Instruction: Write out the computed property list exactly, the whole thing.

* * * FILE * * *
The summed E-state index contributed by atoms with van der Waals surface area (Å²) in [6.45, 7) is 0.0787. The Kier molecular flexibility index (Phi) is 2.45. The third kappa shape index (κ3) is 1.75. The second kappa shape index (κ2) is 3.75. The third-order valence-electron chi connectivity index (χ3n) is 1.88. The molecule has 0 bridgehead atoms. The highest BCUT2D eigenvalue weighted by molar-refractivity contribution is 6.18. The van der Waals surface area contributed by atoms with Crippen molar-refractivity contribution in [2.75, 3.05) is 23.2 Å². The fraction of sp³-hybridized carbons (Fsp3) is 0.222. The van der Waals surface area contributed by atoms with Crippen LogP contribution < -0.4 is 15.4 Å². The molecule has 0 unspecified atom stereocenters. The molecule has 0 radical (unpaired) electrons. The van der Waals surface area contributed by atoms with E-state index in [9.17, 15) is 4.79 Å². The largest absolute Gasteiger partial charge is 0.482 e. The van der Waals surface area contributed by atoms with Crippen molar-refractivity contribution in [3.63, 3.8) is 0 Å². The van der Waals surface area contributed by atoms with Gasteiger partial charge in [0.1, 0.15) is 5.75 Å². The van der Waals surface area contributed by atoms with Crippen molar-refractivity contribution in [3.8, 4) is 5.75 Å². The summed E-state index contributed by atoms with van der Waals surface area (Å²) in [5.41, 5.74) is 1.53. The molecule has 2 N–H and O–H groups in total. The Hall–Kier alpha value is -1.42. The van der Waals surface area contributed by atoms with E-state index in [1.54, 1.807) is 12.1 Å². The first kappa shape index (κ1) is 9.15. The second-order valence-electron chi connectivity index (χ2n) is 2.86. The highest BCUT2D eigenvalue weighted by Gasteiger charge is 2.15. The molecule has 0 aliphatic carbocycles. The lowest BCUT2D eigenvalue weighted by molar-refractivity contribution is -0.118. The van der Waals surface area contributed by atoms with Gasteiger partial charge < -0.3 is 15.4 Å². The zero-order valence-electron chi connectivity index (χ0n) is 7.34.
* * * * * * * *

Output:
The summed E-state index contributed by atoms with van der Waals surface area (Å²) in [6.45, 7) is 0.0787. The Kier molecular flexibility index (Phi) is 2.45. The third kappa shape index (κ3) is 1.75. The second kappa shape index (κ2) is 3.75. The third-order valence-electron chi connectivity index (χ3n) is 1.88. The molecule has 0 bridgehead atoms. The highest BCUT2D eigenvalue weighted by molar-refractivity contribution is 6.18. The van der Waals surface area contributed by atoms with Crippen molar-refractivity contribution in [2.75, 3.05) is 23.2 Å². The fraction of sp³-hybridized carbons (Fsp3) is 0.222. The van der Waals surface area contributed by atoms with Crippen LogP contribution < -0.4 is 15.4 Å². The molecule has 0 unspecified atom stereocenters. The molecule has 0 radical (unpaired) electrons. The van der Waals surface area contributed by atoms with E-state index in [9.17, 15) is 4.79 Å². The largest absolute Gasteiger partial charge is 0.482 e. The van der Waals surface area contributed by atoms with Crippen molar-refractivity contribution in [3.63, 3.8) is 0 Å². The van der Waals surface area contributed by atoms with Gasteiger partial charge in [0.1, 0.15) is 5.75 Å². The van der Waals surface area contributed by atoms with Crippen molar-refractivity contribution in [3.8, 4) is 5.75 Å². The summed E-state index contributed by atoms with van der Waals surface area (Å²) in [5.41, 5.74) is 1.53. The molecule has 2 N–H and O–H groups in total. The Hall–Kier alpha value is -1.42. The van der Waals surface area contributed by atoms with E-state index in [1.54, 1.807) is 12.1 Å². The first kappa shape index (κ1) is 9.15. The second-order valence-electron chi connectivity index (χ2n) is 2.86. The highest BCUT2D eigenvalue weighted by Gasteiger charge is 2.15. The molecule has 0 aliphatic carbocycles. The lowest BCUT2D eigenvalue weighted by molar-refractivity contribution is -0.118. The van der Waals surface area contributed by atoms with Gasteiger partial charge < -0.3 is 15.4 Å². The zero-order valence-electron chi connectivity index (χ0n) is 7.34.